Crenshaw Communications

PR Tips for Planning a Virtual Panel

As most PR agencies know, a speakers program is an excellent tactic for building thought leadership and brand recognition in the B2B space. A well organized panel discussion around a key industry issue or trend lets a leadership team showcase expertise to clients, prospects and often trade journalists. By targeting prospects, it can also help fill the sales funnel.

However, putting together a panel can be complicated at a time when most of us are still staying put at home, juggling childcare, work, and life all at once. While many elements are the same, there are some key differences to consider when developing a panel that will be hosted online as opposed to in-person.

Here are some tips for PR professionals to plan and successfully execute a virtual panel for their executives.

Schedule it during the work day

In the old days before the pandemic, most people would attend industry panels after office hours in order to network. It was a fun way to catch up with colleagues and contacts, learn something new, and grab a drink to decompress after work. That is not the case today. People are tired of screens and want to sign off after work to be with their families or just relax (the Clubhouse trend aside). To accommodate zoom fatigue, virtual panels may attract more attendees when they’re scheduled in the afternoon.

Diversity is pivotal

This point isn’t limited to virtual panels, but the problem of all white male panels —sometimes known as “manels” — has come to a head during the pandemic. No one wants to be part of a discussion in front of a Zoom screen filled with people who look exactly the same. A lack of diversity will detract from the topic at hand and could even have a negative impact on the reputations of those involved. 

Diversity isn’t limited to race and gender either. You also want panelists of different business backgrounds who can offer a variety of viewpoints. In ad tech, for example, we (ideally) want to include the perspectives of analysts, agencies, vendors, publishers, and brands to get a full understanding of a topic.

Start promoting early

Your panel will be competing with other online events and work responsibilities. The best way to get ahead of that is to promote early and often so people remember to make the time to listen in. This means your companies’ social handles should promote it, all of the panelists’ social handles should promote it, and it should go out to your email distribution list at least two weeks before the event. An email reminder one or two days before is also recommended.

The power of the prep call

PR should set up a prep call for all panelists to make sure everyone is comfortable and has an idea of what the moderator will ask in front of the audience. It benefits the moderator as well, who is more likely to get an informed answer if panelists can prepare. Preparing also includes making sure everyone’s tech works. No one wants a Zoom audio issue!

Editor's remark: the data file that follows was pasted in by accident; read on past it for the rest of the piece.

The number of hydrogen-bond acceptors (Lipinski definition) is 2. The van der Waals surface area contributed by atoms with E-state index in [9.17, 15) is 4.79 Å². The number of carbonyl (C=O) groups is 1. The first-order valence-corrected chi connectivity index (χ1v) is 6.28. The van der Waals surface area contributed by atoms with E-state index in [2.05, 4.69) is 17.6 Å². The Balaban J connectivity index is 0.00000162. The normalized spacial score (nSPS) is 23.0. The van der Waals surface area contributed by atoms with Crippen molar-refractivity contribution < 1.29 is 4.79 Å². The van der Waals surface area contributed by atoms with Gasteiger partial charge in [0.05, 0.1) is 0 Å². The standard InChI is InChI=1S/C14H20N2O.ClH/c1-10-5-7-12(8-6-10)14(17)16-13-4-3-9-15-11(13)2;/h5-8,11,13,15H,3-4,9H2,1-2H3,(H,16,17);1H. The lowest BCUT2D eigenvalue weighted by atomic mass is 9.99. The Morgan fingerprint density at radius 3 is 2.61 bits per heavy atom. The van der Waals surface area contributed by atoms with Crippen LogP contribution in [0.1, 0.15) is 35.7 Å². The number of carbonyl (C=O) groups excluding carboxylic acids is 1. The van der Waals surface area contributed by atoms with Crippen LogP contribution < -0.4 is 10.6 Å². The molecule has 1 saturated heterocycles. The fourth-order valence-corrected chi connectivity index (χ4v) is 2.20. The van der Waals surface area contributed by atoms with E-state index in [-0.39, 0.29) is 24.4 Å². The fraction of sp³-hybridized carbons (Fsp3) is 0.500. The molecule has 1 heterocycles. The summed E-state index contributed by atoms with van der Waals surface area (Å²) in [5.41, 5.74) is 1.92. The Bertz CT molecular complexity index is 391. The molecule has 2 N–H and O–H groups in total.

Plan for unforeseen circumstances

We’re in an unprecedented health emergency and things can come up, so it’s important to be prepared and flexible. Get the contact information for all panelists in case something arises at the last minute, whether an ill family member or a technical problem. This is also why it’s smart to secure four diverse panelists (in addition to your executive) in case one has to back out. That way you still have a robust panel. 

Interactivity is key

The potential for attendees to multitask in an online panel is much higher compared to an in-person event. The panel needs to be able to hold audience attention, which makes engagement key.  Consider the use of topical virtual polls to keep the audience focused throughout. In addition, encourage audience questions and have the panelists answer them.

To that end…

Ask panelists to keep answers brief

Attention spans are short so having panelists keep answers brief will ensure that the audience stays engaged. It will also ensure that the panelist’s messaging is heard, making the most of the panel opportunity for them as well. 

Record the conversation

Ensure that the panel is recorded so you can repurpose the content in several ways. You can send the recording to everyone who couldn’t make it, including reporters, who can hold onto it for future articles. PR and marketing can also use the insights discussed to develop other content such as pitches, bylines, blog posts, and more.

Think about providing extras

If you have a little extra budget, it’s a nice touch to send out a small gift card to the attendees. This shows them that you appreciate their taking time to engage and fosters a positive relationship. You could also have the panelists provide company swag to attendees who ask questions. There are different ways to be creative with this.

Vaccines are rolling out, but we aren’t yet at a point where we can return to in-person gatherings. If your execs are eager to speak to audiences, we highly recommend a virtual panel with a timely topic. Reach out if you’d like help putting the event together!

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